In my daily RSS scans, I came across a great link yesterday from Matt at Signal vs. Noise, Combining a camera review with a travelogue, which links to Craig Mod’s GF1 Field Test. The essential idea is that opposed to a traditional, clinical product review, or even a sterile, contrived “field test,” Craig took the camera on an almost ‘boot-camp’ style field test, and in the process described how the features and functionality served him, illustrating his point with real examples (which are beautiful, attesting to his skill and that of the product).
Imagine if, instead of a product review, this were an advertisement or marketing endeavor initiated by the manufacturer–I don’t believe it is, in this instance, but I’m thinking ‘fabulous’. You would get to see how the camera performed, not just what the specs are, and which the sterile, clinical features are (though of course there is an important need at some point to detail the tech specs). Imagine, further, if you will, that during the ‘product experience ad’ (I seem to be coining phrases all around me, watch out!), you had some ability to interact with the product in this context, to explore its functionality around specific problems or issues presented in the environment. Like Craig’s pictures, it lets the product shine through the results it produces, rather than stating technical facts about the camera.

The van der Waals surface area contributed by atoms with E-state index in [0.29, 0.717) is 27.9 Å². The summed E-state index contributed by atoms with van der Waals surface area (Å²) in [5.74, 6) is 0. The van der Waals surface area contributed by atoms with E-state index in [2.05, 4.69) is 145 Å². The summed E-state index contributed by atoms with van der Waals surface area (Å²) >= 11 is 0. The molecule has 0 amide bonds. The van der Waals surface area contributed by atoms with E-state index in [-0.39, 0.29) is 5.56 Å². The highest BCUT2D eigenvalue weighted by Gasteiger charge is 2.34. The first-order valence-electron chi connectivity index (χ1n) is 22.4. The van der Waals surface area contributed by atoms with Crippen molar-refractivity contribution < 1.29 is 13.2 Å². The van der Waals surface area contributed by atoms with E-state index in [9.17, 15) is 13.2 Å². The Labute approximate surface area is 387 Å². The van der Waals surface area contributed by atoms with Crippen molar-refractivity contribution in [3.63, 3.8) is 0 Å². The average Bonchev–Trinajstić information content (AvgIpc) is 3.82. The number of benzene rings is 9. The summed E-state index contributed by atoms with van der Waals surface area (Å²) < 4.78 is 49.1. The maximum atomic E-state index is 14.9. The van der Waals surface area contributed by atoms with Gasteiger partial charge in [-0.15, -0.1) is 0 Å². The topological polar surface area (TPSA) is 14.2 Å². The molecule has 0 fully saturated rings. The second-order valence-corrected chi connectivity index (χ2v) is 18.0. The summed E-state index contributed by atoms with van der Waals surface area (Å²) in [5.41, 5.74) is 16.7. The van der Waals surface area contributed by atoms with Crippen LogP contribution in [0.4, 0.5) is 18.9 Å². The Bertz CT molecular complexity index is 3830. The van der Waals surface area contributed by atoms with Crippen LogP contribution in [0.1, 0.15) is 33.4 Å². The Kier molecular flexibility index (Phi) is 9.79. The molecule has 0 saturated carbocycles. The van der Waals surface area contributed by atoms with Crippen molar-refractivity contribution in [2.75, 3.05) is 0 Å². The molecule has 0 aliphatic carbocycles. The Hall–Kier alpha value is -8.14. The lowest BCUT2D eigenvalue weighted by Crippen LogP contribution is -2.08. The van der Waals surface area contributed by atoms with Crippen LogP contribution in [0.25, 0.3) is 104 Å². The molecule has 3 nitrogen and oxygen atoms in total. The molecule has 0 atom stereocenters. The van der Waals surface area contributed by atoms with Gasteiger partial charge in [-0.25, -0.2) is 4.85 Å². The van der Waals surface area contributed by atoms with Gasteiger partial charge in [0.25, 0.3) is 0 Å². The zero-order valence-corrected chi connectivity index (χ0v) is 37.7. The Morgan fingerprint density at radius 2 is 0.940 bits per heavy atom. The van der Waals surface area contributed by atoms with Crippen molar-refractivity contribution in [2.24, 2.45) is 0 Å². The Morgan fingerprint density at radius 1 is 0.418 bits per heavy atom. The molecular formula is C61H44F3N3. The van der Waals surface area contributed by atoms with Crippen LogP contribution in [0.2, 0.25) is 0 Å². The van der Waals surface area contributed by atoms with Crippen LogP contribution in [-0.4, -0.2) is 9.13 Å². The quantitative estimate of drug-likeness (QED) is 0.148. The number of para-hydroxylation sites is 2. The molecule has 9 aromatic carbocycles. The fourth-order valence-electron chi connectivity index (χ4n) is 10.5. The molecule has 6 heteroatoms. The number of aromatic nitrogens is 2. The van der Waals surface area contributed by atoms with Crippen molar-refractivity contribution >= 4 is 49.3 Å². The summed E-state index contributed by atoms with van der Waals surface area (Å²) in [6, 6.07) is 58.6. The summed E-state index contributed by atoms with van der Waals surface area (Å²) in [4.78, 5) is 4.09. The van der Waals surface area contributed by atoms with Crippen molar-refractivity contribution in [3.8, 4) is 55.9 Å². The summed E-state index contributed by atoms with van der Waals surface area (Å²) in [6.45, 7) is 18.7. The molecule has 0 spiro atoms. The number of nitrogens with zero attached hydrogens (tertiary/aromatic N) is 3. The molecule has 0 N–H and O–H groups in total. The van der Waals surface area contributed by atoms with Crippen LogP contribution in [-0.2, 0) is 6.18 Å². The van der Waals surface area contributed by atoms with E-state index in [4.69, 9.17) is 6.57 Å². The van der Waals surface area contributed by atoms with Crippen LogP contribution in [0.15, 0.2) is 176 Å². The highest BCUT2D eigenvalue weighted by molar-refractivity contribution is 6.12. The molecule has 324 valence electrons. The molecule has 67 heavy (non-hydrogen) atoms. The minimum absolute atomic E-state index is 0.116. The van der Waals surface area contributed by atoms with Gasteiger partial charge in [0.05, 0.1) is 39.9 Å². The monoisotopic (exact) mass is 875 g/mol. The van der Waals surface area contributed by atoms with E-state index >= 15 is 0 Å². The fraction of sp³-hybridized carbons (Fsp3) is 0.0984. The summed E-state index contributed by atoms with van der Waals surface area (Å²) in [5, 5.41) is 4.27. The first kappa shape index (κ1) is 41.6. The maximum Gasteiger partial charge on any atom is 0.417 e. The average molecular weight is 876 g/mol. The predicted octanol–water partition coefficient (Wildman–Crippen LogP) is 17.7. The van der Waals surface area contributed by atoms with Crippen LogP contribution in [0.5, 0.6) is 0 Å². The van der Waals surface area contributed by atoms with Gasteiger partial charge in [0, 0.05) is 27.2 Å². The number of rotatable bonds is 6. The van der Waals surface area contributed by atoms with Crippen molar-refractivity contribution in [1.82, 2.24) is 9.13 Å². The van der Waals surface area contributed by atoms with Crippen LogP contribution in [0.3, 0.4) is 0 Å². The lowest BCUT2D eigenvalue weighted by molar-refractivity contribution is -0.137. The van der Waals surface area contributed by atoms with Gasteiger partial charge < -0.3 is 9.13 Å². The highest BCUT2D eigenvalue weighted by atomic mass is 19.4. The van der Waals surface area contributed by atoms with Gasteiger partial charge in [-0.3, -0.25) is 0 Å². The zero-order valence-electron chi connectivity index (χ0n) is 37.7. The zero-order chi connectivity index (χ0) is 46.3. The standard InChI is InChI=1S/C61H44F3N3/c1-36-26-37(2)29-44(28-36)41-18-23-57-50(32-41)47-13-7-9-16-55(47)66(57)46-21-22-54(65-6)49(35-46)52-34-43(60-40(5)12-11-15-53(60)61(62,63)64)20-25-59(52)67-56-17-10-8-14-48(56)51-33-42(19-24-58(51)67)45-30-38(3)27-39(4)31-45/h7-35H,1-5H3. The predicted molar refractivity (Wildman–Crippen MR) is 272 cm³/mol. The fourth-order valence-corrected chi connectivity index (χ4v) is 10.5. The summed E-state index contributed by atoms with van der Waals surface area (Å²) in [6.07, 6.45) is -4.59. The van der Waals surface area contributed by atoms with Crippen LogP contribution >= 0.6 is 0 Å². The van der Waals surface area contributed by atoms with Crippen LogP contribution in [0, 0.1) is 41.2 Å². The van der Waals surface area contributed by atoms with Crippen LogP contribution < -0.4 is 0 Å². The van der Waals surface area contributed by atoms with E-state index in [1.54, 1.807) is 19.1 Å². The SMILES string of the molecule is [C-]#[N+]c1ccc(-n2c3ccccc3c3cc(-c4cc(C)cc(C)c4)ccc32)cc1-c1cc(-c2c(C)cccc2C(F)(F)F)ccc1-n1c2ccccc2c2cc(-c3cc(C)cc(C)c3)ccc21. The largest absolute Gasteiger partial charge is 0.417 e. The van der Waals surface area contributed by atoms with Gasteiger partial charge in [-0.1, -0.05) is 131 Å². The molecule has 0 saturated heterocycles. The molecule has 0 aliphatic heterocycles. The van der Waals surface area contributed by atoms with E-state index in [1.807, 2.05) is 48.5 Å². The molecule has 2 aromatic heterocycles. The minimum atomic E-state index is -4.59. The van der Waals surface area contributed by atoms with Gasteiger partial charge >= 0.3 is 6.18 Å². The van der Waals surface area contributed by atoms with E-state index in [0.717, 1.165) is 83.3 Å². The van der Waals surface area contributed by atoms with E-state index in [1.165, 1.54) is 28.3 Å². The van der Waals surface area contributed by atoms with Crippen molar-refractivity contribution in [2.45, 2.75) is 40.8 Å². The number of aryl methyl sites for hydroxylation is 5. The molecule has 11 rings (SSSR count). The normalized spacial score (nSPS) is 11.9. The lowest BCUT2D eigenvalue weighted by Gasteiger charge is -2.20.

That would be an ad that people would want to participate in, and isn’t 2010 marketing supposed to be about ‘the conversation’?
I need to add this kind of rugged, in situ ‘field test’ to my concept of product simulation marketing. Notice that the product simulation marketing doesn’t have to be interactive–an ad in this form would almost be like a thought experiment, in which we the viewers are told “put yourself in Craig’s place”. It is an experience that demonstrates how the product has engaged Craig.
Boy, would I love to work on that campaign — anyone out there remotely connected to someone who wants to do this, please let me know!